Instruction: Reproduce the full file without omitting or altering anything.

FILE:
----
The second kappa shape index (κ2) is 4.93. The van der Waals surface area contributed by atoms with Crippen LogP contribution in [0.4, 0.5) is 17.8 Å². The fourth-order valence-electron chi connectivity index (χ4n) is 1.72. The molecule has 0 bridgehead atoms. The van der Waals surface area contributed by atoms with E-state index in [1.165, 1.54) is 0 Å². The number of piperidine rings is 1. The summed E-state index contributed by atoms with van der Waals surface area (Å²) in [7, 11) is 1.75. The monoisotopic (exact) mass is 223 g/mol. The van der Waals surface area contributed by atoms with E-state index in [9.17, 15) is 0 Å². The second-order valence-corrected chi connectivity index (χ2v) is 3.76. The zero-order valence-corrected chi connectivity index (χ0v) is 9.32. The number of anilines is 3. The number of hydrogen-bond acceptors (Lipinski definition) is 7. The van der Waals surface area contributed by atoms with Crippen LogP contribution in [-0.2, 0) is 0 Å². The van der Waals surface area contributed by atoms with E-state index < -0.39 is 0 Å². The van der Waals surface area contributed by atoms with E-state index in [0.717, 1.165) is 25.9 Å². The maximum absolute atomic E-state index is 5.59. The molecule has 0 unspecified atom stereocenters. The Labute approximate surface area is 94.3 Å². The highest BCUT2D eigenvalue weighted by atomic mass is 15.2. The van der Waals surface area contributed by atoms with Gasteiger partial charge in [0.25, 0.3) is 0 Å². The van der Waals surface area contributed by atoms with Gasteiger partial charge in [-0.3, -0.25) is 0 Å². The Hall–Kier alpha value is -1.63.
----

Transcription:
The second kappa shape index (κ2) is 4.93. The van der Waals surface area contributed by atoms with Crippen LogP contribution in [0.4, 0.5) is 17.8 Å². The fourth-order valence-electron chi connectivity index (χ4n) is 1.72. The molecule has 0 bridgehead atoms. The van der Waals surface area contributed by atoms with E-state index in [1.165, 1.54) is 0 Å². The number of piperidine rings is 1. The summed E-state index contributed by atoms with van der Waals surface area (Å²) in [7, 11) is 1.75. The monoisotopic (exact) mass is 223 g/mol. The van der Waals surface area contributed by atoms with E-state index in [9.17, 15) is 0 Å². The second-order valence-corrected chi connectivity index (χ2v) is 3.76. The zero-order valence-corrected chi connectivity index (χ0v) is 9.32. The number of anilines is 3. The number of hydrogen-bond acceptors (Lipinski definition) is 7. The van der Waals surface area contributed by atoms with Crippen LogP contribution in [-0.2, 0) is 0 Å². The van der Waals surface area contributed by atoms with E-state index < -0.39 is 0 Å². The van der Waals surface area contributed by atoms with E-state index in [0.717, 1.165) is 25.9 Å². The maximum absolute atomic E-state index is 5.59. The molecule has 0 unspecified atom stereocenters. The Labute approximate surface area is 94.3 Å². The highest BCUT2D eigenvalue weighted by atomic mass is 15.2. The van der Waals surface area contributed by atoms with Gasteiger partial charge in [0.25, 0.3) is 0 Å². The van der Waals surface area contributed by atoms with Gasteiger partial charge in [-0.3, -0.25) is 0 Å². The Hall–Kier alpha value is -1.63.